Cycling Slang: Sample of Ten

By George

Here are a few relevant selections from the plethora of examples of cycling slang out there, that will seem familiar to many of the newbies amongst us… although I’m quite committed to avoiding a “crayon”.

amateur mark — Grease mark on the leg (also known as Cat. 5 tattoo or a sprocket bite).

bug

bug gulp — Swallowing a flying insect whole, without chewing, which is preferable in my book.

bus stop flop — That humiliating experience when you fail to un-clip fast enough at a stop sign or junction and flop over on your side. I also call it a Cliptastrophy.

brick — Bad climber, good descender. Opposite of: kite.  Isn’t everyone?

cavemanned it — Rode hard. (something I have to do all the time to keep up with James)

compound disappearing hill — A hill where no matter how long you climb, you’re never more than half the way up. This may well develop into a psychosis in the Pyrenees.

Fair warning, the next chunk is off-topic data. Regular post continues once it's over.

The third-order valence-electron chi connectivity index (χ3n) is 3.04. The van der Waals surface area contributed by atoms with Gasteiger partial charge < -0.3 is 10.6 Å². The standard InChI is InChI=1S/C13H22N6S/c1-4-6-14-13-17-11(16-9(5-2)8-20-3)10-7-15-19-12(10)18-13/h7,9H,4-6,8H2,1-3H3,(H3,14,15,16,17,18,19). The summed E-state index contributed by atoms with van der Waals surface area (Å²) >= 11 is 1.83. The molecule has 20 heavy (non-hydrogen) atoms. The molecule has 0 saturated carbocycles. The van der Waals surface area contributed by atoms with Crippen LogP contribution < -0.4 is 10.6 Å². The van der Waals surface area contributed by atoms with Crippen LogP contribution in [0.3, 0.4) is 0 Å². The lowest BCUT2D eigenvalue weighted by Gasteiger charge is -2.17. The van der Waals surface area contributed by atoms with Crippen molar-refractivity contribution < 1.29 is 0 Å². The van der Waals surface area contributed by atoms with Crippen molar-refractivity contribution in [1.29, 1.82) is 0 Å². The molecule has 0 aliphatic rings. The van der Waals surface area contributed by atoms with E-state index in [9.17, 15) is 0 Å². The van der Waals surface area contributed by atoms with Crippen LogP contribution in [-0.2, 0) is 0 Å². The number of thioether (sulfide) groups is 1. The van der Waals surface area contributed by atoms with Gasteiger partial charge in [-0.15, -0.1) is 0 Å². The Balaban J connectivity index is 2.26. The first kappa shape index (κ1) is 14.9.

crayon — A crash that results in major road rash “crayoning the road”.

Photomodel in a black bodysuit
A ‘Doris strutting her stuff

coupon, bike coupon — Certificates implicitly granted by spouses, significant others, or bosses which permit participation in cycling related activity. Bike coupons have a fixed value, so that longer and more disruptive activities cost more coupons. Usage: “I can’t make that sportive, I spent my coupons last weekend at the hilly 100”.

Doris — (rare) Female version of  ‘Fred’.

Fred — Derisive term used by “serious” road cyclists to describe other cyclists who do not conform to serious road cyclists’ norms with regard to dress and equipment, and appear amateurish to them. My fondness for trainer socks and vest tops apparently falls into this category, as does my penchant for smiling and singing.

2 thoughts on “Cycling Slang: Sample of Ten

  1. I managed a bus-stop flop yesterday! However it was an amazing morning and we heard the first cuckoo of the Summer and had a fly past by a Barn Owl – very inspiring!

    Liked by 1 person

Leave a Reply

Fill in your details below or click an icon to log in:

WordPress.com Logo

You are commenting using your WordPress.com account. Log Out / Change )

Twitter picture

You are commenting using your Twitter account. Log Out / Change )

Facebook photo

You are commenting using your Facebook account. Log Out / Change )

Google+ photo

You are commenting using your Google+ account. Log Out / Change )

Connecting to %s